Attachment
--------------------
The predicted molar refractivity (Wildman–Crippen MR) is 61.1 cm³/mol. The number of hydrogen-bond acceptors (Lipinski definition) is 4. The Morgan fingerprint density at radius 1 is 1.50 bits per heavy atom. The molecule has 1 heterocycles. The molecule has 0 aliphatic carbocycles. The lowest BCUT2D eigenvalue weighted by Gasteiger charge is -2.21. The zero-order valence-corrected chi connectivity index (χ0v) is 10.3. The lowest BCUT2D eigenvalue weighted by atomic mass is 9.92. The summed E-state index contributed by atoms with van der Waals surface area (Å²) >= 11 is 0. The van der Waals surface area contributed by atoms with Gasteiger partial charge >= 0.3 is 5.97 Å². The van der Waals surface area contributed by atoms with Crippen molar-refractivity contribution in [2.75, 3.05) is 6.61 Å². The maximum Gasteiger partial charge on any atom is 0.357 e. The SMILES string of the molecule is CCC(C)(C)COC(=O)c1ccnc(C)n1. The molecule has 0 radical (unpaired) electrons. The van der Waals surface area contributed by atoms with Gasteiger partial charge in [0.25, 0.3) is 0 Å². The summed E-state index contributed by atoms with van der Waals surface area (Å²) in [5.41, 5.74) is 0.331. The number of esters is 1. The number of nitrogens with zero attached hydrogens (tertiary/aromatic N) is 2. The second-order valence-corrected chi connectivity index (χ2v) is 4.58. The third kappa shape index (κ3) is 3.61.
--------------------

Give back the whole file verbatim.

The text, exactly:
The predicted molar refractivity (Wildman–Crippen MR) is 61.1 cm³/mol. The number of hydrogen-bond acceptors (Lipinski definition) is 4. The Morgan fingerprint density at radius 1 is 1.50 bits per heavy atom. The molecule has 1 heterocycles. The molecule has 0 aliphatic carbocycles. The lowest BCUT2D eigenvalue weighted by Gasteiger charge is -2.21. The zero-order valence-corrected chi connectivity index (χ0v) is 10.3. The lowest BCUT2D eigenvalue weighted by atomic mass is 9.92. The summed E-state index contributed by atoms with van der Waals surface area (Å²) >= 11 is 0. The van der Waals surface area contributed by atoms with Gasteiger partial charge >= 0.3 is 5.97 Å². The van der Waals surface area contributed by atoms with Crippen molar-refractivity contribution in [2.75, 3.05) is 6.61 Å². The maximum Gasteiger partial charge on any atom is 0.357 e. The SMILES string of the molecule is CCC(C)(C)COC(=O)c1ccnc(C)n1. The molecule has 0 radical (unpaired) electrons. The van der Waals surface area contributed by atoms with Gasteiger partial charge in [0.25, 0.3) is 0 Å². The summed E-state index contributed by atoms with van der Waals surface area (Å²) in [5.41, 5.74) is 0.331. The number of esters is 1. The number of nitrogens with zero attached hydrogens (tertiary/aromatic N) is 2. The second-order valence-corrected chi connectivity index (χ2v) is 4.58. The third kappa shape index (κ3) is 3.61.